Baltimore, Maryland – U.S. District Judge Marvin J. Garbis sentenced Colette Lee, age 49, of Baltimore, today to 18 months confinement, followed by three years of supervised release for making false statements to obtain federal employee compensation benefits. Judge Garbis also entered an order that Lee pay restitution of $244,912.65, the loss suffered by the Postal Service and the Department of Agriculture.
The sentence was announced by United States Attorney for the District of Maryland Rod J. Rosenstein; Special Agent in Charge Paul Bowman of the U.S. Postal Service, Office of Inspector General; John L. Phillips, Assistant Inspector General for Investigations, U.S. Department of the Treasury - Office of Inspector General; and Inspector General William E. Johnson, Jr. of the Maryland Department of Human Resources.
“Taxpayers foot the bill for phony disability claims by government workers,” said U.S. Attorney Rod J. Rosenstein. “Postal employee Colette Lee filed a fraudulent disability claim in 2007 and kept the scam going for seven years until she was caught. This case is an insult to taxpayers and honest government employees.”
According to her plea agreement, from 2003 to 2014, Lee worked for the U.S. Postal Service as a letter carrier and then became a mail handler.
In May 2007, February 2008, August 2009 and October 2009, Lee submitted claims for disability for a work-related injury under the Federal Employees’ Compensation Act (FECA). Lee failed to disclose relevant parts of her medical history on a questionnaire she submitted on June 19, 2003 at the start of her Postal Service employment, including that: she had an active injury claim; had been previously treated in the emergency room; had been in physical therapy programs; and had CT scans. Lee also failed to disclose to medical professionals who evaluated her injury and potential treatment and assessed her possible return to work that Lee had a prior medical history that included injuries from at least four motor vehicle accidents that pre-dated her claims for FECA benefits. Lee was also involved in a motor vehicle accident not related to her Postal Service employment in September 2009, after she submitted claims for FECA benefits.
From May 17, 2007 through January 24, 2014, Lee received wage payments and FECA benefits for her alleged work-related injuries.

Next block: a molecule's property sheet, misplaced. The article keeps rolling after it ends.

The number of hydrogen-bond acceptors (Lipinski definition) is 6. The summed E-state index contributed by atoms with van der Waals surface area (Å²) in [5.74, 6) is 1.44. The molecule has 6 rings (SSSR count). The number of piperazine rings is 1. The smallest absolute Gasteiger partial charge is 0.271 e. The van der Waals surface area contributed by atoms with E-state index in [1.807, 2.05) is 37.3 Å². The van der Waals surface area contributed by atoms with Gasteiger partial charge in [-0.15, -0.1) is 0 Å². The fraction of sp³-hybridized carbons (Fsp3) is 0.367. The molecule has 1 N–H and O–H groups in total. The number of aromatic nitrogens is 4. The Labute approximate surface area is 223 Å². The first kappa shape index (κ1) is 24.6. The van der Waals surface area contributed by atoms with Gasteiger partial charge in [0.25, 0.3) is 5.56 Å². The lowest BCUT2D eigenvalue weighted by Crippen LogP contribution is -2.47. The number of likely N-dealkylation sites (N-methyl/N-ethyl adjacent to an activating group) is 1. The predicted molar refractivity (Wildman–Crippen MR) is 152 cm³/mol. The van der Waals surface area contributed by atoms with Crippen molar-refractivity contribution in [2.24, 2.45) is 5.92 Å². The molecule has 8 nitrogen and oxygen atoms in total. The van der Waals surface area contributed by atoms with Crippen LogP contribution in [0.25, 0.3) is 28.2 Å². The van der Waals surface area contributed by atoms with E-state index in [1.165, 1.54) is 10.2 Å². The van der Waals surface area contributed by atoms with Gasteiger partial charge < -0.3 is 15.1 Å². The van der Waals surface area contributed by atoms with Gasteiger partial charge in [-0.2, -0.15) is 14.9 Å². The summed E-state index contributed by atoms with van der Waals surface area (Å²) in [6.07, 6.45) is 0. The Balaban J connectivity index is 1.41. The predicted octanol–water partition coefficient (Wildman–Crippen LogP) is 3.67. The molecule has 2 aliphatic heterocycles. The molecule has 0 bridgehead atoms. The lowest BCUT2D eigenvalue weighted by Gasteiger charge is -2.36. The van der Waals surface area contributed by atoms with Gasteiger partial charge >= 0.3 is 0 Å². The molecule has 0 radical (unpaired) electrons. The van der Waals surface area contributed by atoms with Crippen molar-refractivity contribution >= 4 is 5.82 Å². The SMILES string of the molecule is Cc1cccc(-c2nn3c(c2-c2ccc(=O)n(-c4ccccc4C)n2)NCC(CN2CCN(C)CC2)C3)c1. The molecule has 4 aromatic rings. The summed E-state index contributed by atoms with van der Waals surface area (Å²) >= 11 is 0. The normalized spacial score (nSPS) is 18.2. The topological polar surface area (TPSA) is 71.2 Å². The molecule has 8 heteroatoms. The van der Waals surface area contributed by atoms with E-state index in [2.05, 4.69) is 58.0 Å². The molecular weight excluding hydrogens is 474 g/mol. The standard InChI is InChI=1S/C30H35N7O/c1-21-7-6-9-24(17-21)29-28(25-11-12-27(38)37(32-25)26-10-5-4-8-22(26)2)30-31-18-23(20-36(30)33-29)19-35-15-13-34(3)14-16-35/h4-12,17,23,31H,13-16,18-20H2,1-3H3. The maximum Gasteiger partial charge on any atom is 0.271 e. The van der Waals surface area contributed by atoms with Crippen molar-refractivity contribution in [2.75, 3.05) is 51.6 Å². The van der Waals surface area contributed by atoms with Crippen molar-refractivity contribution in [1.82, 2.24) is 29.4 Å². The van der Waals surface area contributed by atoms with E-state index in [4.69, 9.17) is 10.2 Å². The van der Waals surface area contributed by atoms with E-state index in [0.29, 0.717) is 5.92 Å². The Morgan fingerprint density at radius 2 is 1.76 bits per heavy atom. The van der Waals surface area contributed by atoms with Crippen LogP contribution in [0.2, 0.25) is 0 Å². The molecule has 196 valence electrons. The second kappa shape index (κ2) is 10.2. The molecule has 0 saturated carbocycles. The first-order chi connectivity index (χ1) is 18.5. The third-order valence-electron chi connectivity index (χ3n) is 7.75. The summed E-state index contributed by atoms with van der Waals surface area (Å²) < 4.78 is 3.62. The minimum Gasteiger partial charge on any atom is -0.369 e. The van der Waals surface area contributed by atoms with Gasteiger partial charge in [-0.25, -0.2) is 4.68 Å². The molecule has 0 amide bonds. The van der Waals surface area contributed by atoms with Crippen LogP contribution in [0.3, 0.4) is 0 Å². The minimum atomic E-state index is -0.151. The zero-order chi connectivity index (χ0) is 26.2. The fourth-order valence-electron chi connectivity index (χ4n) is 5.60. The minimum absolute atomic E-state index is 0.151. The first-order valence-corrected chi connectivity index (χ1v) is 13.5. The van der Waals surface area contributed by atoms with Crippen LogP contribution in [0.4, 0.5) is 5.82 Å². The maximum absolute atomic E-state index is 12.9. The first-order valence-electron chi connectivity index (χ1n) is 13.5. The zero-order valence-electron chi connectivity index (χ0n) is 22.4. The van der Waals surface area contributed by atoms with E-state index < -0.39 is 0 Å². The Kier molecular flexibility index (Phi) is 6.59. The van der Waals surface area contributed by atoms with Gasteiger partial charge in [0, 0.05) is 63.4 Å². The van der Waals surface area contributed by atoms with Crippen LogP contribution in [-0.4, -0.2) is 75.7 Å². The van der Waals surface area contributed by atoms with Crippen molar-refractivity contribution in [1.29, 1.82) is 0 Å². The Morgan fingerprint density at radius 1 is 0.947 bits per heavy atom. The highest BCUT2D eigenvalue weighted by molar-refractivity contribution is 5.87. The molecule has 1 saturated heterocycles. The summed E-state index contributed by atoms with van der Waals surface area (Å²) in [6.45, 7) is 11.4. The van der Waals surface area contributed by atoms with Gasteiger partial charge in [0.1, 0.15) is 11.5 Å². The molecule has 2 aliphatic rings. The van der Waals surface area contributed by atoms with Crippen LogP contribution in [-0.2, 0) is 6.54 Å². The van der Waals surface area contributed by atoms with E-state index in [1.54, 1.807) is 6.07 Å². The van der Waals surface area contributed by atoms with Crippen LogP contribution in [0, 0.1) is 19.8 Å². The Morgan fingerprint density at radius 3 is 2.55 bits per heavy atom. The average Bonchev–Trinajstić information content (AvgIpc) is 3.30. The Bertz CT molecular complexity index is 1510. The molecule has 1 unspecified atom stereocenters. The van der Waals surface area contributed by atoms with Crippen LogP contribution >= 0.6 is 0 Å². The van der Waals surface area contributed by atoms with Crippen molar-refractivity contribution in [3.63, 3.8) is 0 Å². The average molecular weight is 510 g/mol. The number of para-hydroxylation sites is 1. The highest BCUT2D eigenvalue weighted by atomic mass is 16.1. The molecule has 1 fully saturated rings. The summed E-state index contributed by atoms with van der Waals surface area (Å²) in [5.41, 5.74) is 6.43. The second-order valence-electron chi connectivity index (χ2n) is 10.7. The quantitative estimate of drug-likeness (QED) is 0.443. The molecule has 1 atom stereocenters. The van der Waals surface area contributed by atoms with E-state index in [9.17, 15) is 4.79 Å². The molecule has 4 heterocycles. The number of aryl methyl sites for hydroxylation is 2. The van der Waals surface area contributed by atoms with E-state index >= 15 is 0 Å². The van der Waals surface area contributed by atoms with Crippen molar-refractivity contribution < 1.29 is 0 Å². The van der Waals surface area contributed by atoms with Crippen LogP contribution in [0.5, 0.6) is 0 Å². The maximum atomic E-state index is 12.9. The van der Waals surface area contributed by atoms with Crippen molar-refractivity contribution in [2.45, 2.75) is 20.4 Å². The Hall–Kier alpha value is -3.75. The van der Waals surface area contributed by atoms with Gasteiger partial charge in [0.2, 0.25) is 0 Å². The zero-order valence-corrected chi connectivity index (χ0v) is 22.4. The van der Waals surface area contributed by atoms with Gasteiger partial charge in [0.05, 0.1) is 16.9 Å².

On August 23, 2012, Lee was interviewed regarding her claimed physical limitations and capability to return to work. Lee denied that she had any injuries prior to working for the Postal Service; stated that she had only been in one vehicle accident; stated she could not open her car door with her right hand; claimed that she drove her vehicle with her left hand while keeping her right hand down, needed to take breaks every 20 to 25 minutes, and could not use both hands to turn the steering wheel; advised that she could not grasp items with her right hand and had to ask people for assistance when shopping; and stated that she could not play with her son.
Surveillance conducted from December 2010 to February 4, 2014 showed Lee engaging in activities inconsistent with what she reported during the August interview. Agents observed Lee opening and unlocking her car door with her right hand, driving her vehicle at times with only her right hand, driving long periods without breaks, using her right hand to lift herself into a van, using both hands to maneuver the steering wheel, grasping items with her right hand, talking on her cell phone with her right hand, shopping by herself while grabbing items and unloading items without any assistance, and playing with children while running, walking, lifting, bending, and riding a bike. Insurance records also showed that Lee had prior injuries from motor vehicle accidents that she did not report during the August 23, 2012 interview.
Additionally, Lee admitted that she applied for food stamp benefits, which are funded by the Department of Agriculture, in 2010, 2011 and 2012, without disclosing that she was receiving FECA benefits.
United States Attorney Rod J. Rosenstein praised the U.S. Postal Service Inspector General’s Office, U.S. Department of the Treasury Inspector General’s Office; and Maryland Department of Human Resources Inspector General’s Office for their work in the investigation. Mr. Rosenstein commended the National Insurance Crime Bureau for their assistance in the investigation, and thanked Assistant U.S. Attorney Ayn B. Ducao, who prosecuted the case.